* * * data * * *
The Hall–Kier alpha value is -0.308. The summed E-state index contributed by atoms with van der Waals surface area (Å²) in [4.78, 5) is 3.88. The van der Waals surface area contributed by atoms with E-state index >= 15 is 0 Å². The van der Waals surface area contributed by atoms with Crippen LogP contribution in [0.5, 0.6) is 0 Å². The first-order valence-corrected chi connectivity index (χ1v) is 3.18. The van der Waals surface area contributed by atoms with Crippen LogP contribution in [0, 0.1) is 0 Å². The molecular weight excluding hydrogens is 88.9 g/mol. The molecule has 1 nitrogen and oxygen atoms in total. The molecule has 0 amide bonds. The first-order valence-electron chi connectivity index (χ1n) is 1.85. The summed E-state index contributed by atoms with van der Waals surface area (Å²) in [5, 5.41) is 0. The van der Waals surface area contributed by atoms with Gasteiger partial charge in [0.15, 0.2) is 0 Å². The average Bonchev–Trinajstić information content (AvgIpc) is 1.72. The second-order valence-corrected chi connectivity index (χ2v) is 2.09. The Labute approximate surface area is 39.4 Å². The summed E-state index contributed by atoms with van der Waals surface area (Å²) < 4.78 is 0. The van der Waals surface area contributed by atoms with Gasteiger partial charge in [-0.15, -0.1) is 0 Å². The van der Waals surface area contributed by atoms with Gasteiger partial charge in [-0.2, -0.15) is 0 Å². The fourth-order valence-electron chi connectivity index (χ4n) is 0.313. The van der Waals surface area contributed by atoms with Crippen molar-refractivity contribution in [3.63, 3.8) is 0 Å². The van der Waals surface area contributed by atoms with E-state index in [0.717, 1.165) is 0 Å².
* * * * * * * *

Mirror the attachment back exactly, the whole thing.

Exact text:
The Hall–Kier alpha value is -0.308. The summed E-state index contributed by atoms with van der Waals surface area (Å²) in [4.78, 5) is 3.88. The van der Waals surface area contributed by atoms with E-state index >= 15 is 0 Å². The van der Waals surface area contributed by atoms with Crippen LogP contribution in [0.5, 0.6) is 0 Å². The first-order valence-corrected chi connectivity index (χ1v) is 3.18. The van der Waals surface area contributed by atoms with Crippen LogP contribution in [0, 0.1) is 0 Å². The molecular weight excluding hydrogens is 88.9 g/mol. The molecule has 1 nitrogen and oxygen atoms in total. The molecule has 0 amide bonds. The first-order valence-electron chi connectivity index (χ1n) is 1.85. The summed E-state index contributed by atoms with van der Waals surface area (Å²) in [5, 5.41) is 0. The van der Waals surface area contributed by atoms with Gasteiger partial charge in [0.15, 0.2) is 0 Å². The average Bonchev–Trinajstić information content (AvgIpc) is 1.72. The second-order valence-corrected chi connectivity index (χ2v) is 2.09. The Labute approximate surface area is 39.4 Å². The summed E-state index contributed by atoms with van der Waals surface area (Å²) < 4.78 is 0. The van der Waals surface area contributed by atoms with Gasteiger partial charge in [-0.15, -0.1) is 0 Å². The van der Waals surface area contributed by atoms with Gasteiger partial charge in [-0.2, -0.15) is 0 Å². The fourth-order valence-electron chi connectivity index (χ4n) is 0.313. The van der Waals surface area contributed by atoms with Crippen molar-refractivity contribution in [3.63, 3.8) is 0 Å². The van der Waals surface area contributed by atoms with E-state index in [0.717, 1.165) is 0 Å².